Dannie Richmond died rather suddenly of a heart attack on March 15, 1988 in Harlem, New York. He was 56 years old. He was survived by his wife, Juanita, and his daughter, Tamia. His untimely death was in part the result of the toll that a sustained narcotic addiction had taken on his body.

There are not many awards or honors to speak of when it comes to Richmond’s legacy. Perhaps because jazz drummers are often judged on the sheer quantity of their recordings with multiple artists, Dannie Richmond is often easy to overlook in discussions of the important post-bop drummers. However, if Mingus’s musical legacy is essential to the history of post-war jazz, then Dannie Richmond leaves an important imprint on jazz drumming history, as his signature style provided the backbone to nearly all of Mingus’s rhythmically influential recordings.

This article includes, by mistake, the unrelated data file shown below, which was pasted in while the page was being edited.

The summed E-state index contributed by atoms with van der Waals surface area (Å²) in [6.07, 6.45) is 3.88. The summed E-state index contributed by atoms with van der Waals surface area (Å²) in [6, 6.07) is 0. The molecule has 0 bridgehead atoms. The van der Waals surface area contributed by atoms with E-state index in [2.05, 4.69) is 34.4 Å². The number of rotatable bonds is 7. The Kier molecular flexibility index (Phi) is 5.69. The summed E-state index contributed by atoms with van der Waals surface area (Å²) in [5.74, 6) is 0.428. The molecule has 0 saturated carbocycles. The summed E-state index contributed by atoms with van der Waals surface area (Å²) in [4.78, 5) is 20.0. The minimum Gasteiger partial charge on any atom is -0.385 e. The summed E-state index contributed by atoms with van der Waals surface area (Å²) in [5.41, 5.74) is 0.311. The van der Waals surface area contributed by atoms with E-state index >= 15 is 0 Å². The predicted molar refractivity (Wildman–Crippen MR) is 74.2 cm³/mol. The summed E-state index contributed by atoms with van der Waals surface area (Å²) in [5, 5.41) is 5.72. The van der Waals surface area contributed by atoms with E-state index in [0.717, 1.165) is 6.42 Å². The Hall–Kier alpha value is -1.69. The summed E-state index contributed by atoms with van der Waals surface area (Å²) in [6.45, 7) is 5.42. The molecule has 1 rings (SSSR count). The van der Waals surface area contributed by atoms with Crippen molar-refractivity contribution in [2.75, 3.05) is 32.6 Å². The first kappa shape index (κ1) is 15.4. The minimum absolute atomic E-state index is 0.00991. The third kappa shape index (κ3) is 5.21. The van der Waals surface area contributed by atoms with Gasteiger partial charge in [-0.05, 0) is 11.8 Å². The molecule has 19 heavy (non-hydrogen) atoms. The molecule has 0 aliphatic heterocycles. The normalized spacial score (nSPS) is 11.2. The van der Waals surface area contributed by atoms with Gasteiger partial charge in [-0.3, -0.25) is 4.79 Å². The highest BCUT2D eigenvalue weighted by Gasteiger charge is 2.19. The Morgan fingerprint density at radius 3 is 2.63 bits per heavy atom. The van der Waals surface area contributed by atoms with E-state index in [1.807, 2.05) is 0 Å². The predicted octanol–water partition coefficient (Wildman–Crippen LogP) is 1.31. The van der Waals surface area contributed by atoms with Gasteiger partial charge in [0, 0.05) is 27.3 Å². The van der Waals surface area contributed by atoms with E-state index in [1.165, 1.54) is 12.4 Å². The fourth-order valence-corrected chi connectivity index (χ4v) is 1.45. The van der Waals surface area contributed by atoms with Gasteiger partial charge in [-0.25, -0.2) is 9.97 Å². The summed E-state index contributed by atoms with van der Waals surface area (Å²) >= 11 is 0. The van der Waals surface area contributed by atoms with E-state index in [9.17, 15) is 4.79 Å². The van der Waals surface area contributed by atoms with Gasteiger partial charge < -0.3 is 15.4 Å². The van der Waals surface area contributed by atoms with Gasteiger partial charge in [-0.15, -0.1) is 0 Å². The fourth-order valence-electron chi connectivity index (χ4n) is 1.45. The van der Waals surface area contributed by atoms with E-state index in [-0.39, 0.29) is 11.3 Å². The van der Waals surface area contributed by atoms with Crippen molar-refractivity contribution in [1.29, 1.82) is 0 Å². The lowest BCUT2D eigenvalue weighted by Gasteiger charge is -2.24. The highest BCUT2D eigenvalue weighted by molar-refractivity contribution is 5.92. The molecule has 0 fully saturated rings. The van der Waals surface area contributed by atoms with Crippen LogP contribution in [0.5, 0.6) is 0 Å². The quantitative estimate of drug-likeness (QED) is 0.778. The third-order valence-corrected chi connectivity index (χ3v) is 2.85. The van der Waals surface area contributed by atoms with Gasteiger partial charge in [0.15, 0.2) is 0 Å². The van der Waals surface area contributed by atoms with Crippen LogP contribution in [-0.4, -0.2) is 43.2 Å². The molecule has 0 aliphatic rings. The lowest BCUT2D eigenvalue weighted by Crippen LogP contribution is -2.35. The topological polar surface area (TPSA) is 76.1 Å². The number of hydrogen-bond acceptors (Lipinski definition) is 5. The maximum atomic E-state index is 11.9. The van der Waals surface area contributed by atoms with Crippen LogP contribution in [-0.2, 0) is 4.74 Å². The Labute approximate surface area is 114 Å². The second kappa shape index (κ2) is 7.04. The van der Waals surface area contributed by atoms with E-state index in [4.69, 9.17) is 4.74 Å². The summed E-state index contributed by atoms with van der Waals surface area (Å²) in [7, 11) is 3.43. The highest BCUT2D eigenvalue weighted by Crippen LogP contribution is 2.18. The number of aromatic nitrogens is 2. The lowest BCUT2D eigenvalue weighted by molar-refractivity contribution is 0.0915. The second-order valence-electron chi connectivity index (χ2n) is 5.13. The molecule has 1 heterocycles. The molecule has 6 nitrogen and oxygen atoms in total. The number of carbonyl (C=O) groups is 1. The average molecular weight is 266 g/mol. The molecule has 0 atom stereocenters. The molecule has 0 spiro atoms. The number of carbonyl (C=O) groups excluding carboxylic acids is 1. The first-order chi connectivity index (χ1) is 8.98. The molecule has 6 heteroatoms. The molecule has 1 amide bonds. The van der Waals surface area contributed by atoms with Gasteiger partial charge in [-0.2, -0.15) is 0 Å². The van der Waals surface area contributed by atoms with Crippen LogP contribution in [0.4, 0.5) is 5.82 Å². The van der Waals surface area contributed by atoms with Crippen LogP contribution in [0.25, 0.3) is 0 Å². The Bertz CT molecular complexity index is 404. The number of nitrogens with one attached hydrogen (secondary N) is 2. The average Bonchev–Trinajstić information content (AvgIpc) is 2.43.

Select Discography:

As a leader:

In Jazz for the Culture Set (1965), Ode To Mingus (1979), Plays Charles Mingus (1980), Dannie Richmond Quintet (1981), Dionysius (1983), Gentleman’s Agreement (1983)

With Charles Mingus:

The Clown (1957), East Coasting (1957), Tijuana Moods (1957), Blues and Roots (1959), Mingus Ah Um (1959), Charles Mingus Presents Charles Mingus (1960), Mingus at Antibes (1960), Pre-Bird (1960), Complete Town Hall Concert (1962), Black Saint and the Sinner Lady (1963), Mingus, Mingus, Mingus, Mingus, Mingus (1963), Mingus at Monterrey (1964), Mingus In Paris (1964), Mingus in Europe (1964), Let My Children Hear Music (1971), Mingus Moves (1973), Changes One (1973), Changes Two (1973), Cumbia and Jazz Fusion (1976), Me, Myself an Eye (1978), Something Like a Bird (1978)

Contributor: Eric Novod